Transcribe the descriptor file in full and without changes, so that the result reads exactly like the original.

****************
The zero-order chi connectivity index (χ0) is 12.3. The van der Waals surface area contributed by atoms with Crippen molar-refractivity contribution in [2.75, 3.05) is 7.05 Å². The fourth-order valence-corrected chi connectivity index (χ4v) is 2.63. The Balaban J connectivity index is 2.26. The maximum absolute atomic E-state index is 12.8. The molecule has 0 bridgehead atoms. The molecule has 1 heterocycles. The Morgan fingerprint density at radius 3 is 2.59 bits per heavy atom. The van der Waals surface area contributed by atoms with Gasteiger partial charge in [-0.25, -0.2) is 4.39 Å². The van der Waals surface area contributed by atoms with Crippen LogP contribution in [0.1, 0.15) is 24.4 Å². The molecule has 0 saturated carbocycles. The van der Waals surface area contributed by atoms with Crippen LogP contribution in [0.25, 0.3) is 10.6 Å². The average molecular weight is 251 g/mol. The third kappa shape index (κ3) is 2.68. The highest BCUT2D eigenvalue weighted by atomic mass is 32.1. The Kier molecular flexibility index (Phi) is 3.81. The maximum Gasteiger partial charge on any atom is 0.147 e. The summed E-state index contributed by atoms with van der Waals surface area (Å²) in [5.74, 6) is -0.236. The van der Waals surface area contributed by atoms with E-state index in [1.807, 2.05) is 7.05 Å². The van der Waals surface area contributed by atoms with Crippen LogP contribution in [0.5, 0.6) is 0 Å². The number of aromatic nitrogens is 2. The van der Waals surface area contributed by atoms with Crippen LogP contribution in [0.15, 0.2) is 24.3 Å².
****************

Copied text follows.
The zero-order chi connectivity index (χ0) is 12.3. The van der Waals surface area contributed by atoms with Crippen molar-refractivity contribution in [2.75, 3.05) is 7.05 Å². The fourth-order valence-corrected chi connectivity index (χ4v) is 2.63. The Balaban J connectivity index is 2.26. The maximum absolute atomic E-state index is 12.8. The molecule has 0 bridgehead atoms. The molecule has 1 heterocycles. The Morgan fingerprint density at radius 3 is 2.59 bits per heavy atom. The van der Waals surface area contributed by atoms with Gasteiger partial charge in [-0.25, -0.2) is 4.39 Å². The van der Waals surface area contributed by atoms with Crippen LogP contribution in [0.1, 0.15) is 24.4 Å². The molecule has 0 saturated carbocycles. The van der Waals surface area contributed by atoms with Crippen LogP contribution in [0.25, 0.3) is 10.6 Å². The average molecular weight is 251 g/mol. The third kappa shape index (κ3) is 2.68. The highest BCUT2D eigenvalue weighted by atomic mass is 32.1. The Kier molecular flexibility index (Phi) is 3.81. The maximum Gasteiger partial charge on any atom is 0.147 e. The summed E-state index contributed by atoms with van der Waals surface area (Å²) in [5.74, 6) is -0.236. The van der Waals surface area contributed by atoms with E-state index in [1.807, 2.05) is 7.05 Å². The van der Waals surface area contributed by atoms with Crippen LogP contribution in [0.5, 0.6) is 0 Å². The number of aromatic nitrogens is 2. The van der Waals surface area contributed by atoms with Crippen LogP contribution in [0.15, 0.2) is 24.3 Å².